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Polly Stoker on Threads and Yarns – personal accounts of health and wellbeing

25 Jul, 11 | by BMJ Group

Polly Stoker

Senior citizens and first year textile undergraduates getting together to make material flowers is not something that you would associate with the BMJ. Much more Craft magazine, surely? This was certainly my first thought when told to cover the V&A’s one day, “Threads and Yarns” exhibition. But after looking at the brief, (and being a keen work “experiencer”), off I trotted to South Kensington, where I soon realised that the exhibition was in fact, entirely relevant.

As a happy 75th birthday, the Wellcome Trust funded and supported an “intergenerational conversation around biomedical themes.” The older participants, crafted the aforementioned “flowers,” whilst spinning tales of their personal health and wellbeing from past decades to Central Saint Martins Textile Design students.

Thus I found myself queuing up on a dreary Monday morning outside the V & A to see the culmination, (and celebration), of the “Threads and Yarns” project. The artwork itself was not particularly awe-inspiring. The fabric flowers were pretty, but a little samey. (At this point I was still struggling to find the link between the exhibition and the BMJ). What did prove interesting however, was the fact that they were interactive. At the press of a button, a flower lit up and its maker’s voice could be heard recounting anything from their first “taste” of the NHS in 1948, to the dietary effects of rationing during the Second World War. One man even remembered being one of the first ever British civilians to be treated with penicillin.

After an enlightening half hour spent listening to talking flowers, we were directed to a lecture theatre to listen to talking people; (much less unusual I’m told). What had historical and medical experts concluded from the conversation transcripts they had read?

Rhodri Hayward, history of medicine lecturer at Queen Mary University, gave a humorous and moving analysis of the rise of psychological ideas in medicine. Hayward highlighted the “suffering of silence and separation,” imposed by the “stiff upper lip” mentality of an early to mid-20th century Britain, that marked so many of the recorded accounts. The “massive social experiment of evacuation” for children during the Second World War, as well as their enforced quarantine in hospitals, were two of the most commonly shared experiences amongst the interviewees; experiences that led to a newly defined role for GPs: the “listening posts for communities”; the development of contemporary psychotherapy, and the telling of stories as a means of catharsis.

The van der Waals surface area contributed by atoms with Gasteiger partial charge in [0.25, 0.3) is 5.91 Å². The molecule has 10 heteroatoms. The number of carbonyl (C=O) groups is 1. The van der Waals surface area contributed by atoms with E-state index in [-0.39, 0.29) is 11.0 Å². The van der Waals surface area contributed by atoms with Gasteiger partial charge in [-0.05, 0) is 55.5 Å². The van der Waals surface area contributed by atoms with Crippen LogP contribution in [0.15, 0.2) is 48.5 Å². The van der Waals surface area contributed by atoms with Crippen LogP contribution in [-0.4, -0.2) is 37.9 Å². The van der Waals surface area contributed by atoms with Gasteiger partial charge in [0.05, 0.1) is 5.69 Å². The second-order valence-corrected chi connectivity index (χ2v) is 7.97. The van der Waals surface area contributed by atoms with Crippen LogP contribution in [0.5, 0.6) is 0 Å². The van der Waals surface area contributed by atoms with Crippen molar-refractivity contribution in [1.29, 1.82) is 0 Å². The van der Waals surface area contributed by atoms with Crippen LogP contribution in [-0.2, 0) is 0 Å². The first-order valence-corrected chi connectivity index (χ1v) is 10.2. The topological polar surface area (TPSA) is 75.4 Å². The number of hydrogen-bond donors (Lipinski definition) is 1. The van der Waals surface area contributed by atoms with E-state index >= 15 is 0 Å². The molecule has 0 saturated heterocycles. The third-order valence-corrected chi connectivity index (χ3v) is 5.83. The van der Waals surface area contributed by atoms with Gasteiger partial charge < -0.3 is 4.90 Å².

Vanessa Heggie was next with the evolution of sport and healthy living over the past 75 years, although she paid little attention to the transcripts. She asserted that the increase in medical research in relation to sport during the 30s and 40s had obviously had a tremendous impact on athletes’ ability to perform. Sport, in itself, is now a prescription for good health as much as penicillin and steroids. However, she countered these positives by pointing out that, Usain Bolt and Wayne Rooney aside, Joe Public’s fitness has deteriorated as a result of less walking, more driving; a more sedentary way of life. And so the quest goes on to find a healthy balance that encompasses modern comforts with the demands of our ancestors’ physiology.

Other topics breached by the professionals included “changes in the care of children,” (there was an emphasis on the home as the safest setting for treatment and recovery for children, along with patients of all ages, due to the over-crowding of hospitals throughout the past 75 years). An interesting point made by the paediatrician, Dr. Alasdair Parker, was that the contemporary issue of child obesity is a positive sign, because unlike the interviewees who grew up with rationing, the majority of today’s children are no longer hungry. The evolution of the NHS also, unsurprisingly, cropped up throughout the day. Fears for its “horrific future,” as the seniors described it, were voiced, and regardless of its drawbacks, the general feeling in the lecture theatre was one of “how lucky are we!”

What did I come away with at the end of the day? After all, from what I could gather, the production of the flowers had essentially been a coffee morning with crafts. But woven into those flowers were medical histories that went beyond the individual and touched all of us there. They broke down a reserve that had prevented the telling of so many personal, yet medically relevant and informative experiences. As I left, I had the overwhelming feeling that I was lucky to be born in this time; not reluctant to call the doctor for fear of high costs, not stigmatised by quarantine, nor removed from everything familiar. Coffee and flowers it may have been, but actually a great framework for the telling of Britain’s medical past.

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